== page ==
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Getting Started with Woodland Management

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Presentation on theme: "Getting Started with Woodland Management"— Presentation transcript:

1 Getting Started with Woodland Management
Indiana Tree Farm Getting Started with Woodland Management

2 Start by asking yourself some questions
What do we have? Family farm, sole ownership, LFP, LLC, etc. Smaller woodlot scale limitation Larger tract with older timber Often invites interest from timber buyers Significant terrain features that present limitations Surrounded by development Use restricted by local land regulations

3 Where do our priorities lie?
Mostly for investment Is timber production my main objective? How important is wildlife viewing, habitat improvement, hiking, mushroom hunting, game hunting, and other forms of outdoor recreation? Will it be inherited? Condition upon its passage Are we looking to buy forest land? Non-resident owner Difficult to find time? Do we want to manage our woodland to its full potential?

4 Do we have the time and knowledge?
- We have been doing our own research - Information is coming from many directions - It seems that time comes at a premium-now more than ever - We want to be good land stewards - Due to time and knowledge constraints, we feel it may be prudent to use a forester to assist us

5 Are we prepared to follow a forester’s recommendations?
Recommendations will be grounded on your objectives and priorities The forester will offer different alternatives and point you toward valuable resources You can always meet with 2 or three foresters to find one who matches your expectations

6 You decide to use a forester
Where do we go from here Here are 5 steps to follow

7 Step 1 Meet the forester on your property
Try to have stakeholders present Share your objectives and thoughts while viewing your land Bring your documents (have extra copies of important items to give the forester) Take notes Have a list of questions in advance Normally this initial visit can be done in less than 2 or 3 hours.

8 Step 2 Map and define your property
Have the forester prepare up-to-date topographic and aerial maps of your property You can help in this process Handheld GPS units Mark your boundaries. Confer with your neighbor if necessary

9 Step 3 Have the forester prepare a Woodland Stewardship Plan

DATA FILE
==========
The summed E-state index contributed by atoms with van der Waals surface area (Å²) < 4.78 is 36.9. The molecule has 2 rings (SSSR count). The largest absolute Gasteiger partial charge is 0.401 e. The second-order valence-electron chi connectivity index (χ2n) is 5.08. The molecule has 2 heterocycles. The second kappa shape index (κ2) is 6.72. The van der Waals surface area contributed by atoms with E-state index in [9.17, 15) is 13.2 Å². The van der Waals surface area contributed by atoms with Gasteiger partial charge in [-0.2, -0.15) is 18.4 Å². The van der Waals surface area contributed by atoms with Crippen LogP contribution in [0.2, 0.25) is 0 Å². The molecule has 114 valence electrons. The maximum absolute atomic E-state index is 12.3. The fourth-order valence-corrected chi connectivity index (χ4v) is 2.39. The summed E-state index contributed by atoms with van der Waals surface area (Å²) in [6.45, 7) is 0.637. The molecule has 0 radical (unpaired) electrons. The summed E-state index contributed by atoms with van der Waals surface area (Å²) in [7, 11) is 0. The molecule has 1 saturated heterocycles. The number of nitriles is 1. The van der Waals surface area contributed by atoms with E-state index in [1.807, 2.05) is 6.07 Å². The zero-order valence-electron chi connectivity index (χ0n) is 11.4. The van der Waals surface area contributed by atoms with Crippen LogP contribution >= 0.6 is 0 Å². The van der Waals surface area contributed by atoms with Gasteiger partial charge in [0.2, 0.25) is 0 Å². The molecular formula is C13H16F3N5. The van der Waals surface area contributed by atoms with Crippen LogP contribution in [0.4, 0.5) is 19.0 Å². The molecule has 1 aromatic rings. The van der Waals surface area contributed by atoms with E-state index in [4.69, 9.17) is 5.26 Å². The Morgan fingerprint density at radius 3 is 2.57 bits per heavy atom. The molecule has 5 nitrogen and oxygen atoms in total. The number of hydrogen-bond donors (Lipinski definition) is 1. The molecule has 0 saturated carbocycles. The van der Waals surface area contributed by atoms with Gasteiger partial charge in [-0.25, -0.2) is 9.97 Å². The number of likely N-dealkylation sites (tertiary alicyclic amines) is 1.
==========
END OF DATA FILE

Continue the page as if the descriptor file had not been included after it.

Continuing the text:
Preferably one that includes an inventory The plan will address numerous attributes of the property. This will include: Objectives, soils & topography, maps, forest cover types, stand data, recommendations, cutting history, matters related to water resources, wildlife and its habitat, sensitive areas & species of special concern, invasive plants, and archeological sites

10 Step 3 Continued Have the Forester Develop a Plan
Your objectives are a crucial part of the Plan The Stewardship Plan will identify the various management units These management units will come with suggested recommendations for practices and a suggested timeline to implement them Normally comprehensive of landscape The plan must be flexible; it can be easily reworded

11 Step 4 Implement the Stewardship Plan.
Certain tasks may need your attention first Examples could include: invasive plant specie control, pre-harvest grape vine eradication, improving access, a harvest to salvage damaged timber, tree planting, and erosion control Do what you can Don’t get overwhelmed Can take years Note that Certified tracts in CF and TF must follow guidelines and performance measures Examples are: local regs, BMPs, and herbicide usage Sound investment

12 Step 5 Keep moving forward and adapt
Modify the Plan as events arise Continue to seek knowledge All along the way, involve the other family members or stakeholders. Be thinking about inter-generational transfer Visit the property in different seasons Consider joining an organization such as Tree Farm, Indiana Forestry & Woodland Owners Assoc. (IFWOA), or enrolling in Classified Forest & Wildlands

13 The rest of the story…. Take satisfaction in knowing that the management and stewardship you are embarking upon will benefit all of society….. The 4 pillars of the Tree Farm system: Wood Water Recreation and Wildlife

14 Resources Field guide…….101 Trees of Indiana On the web….. (a great site for past articles and links to other forestry sites) Purdue University Forestry and Natural Resources IDNR Division of Forestry CallB4UCUT Demonstration Forests NRCS (Indiana) Woodweb DNR sites for Illinois, Ohio, Kentucky, and Michigan My

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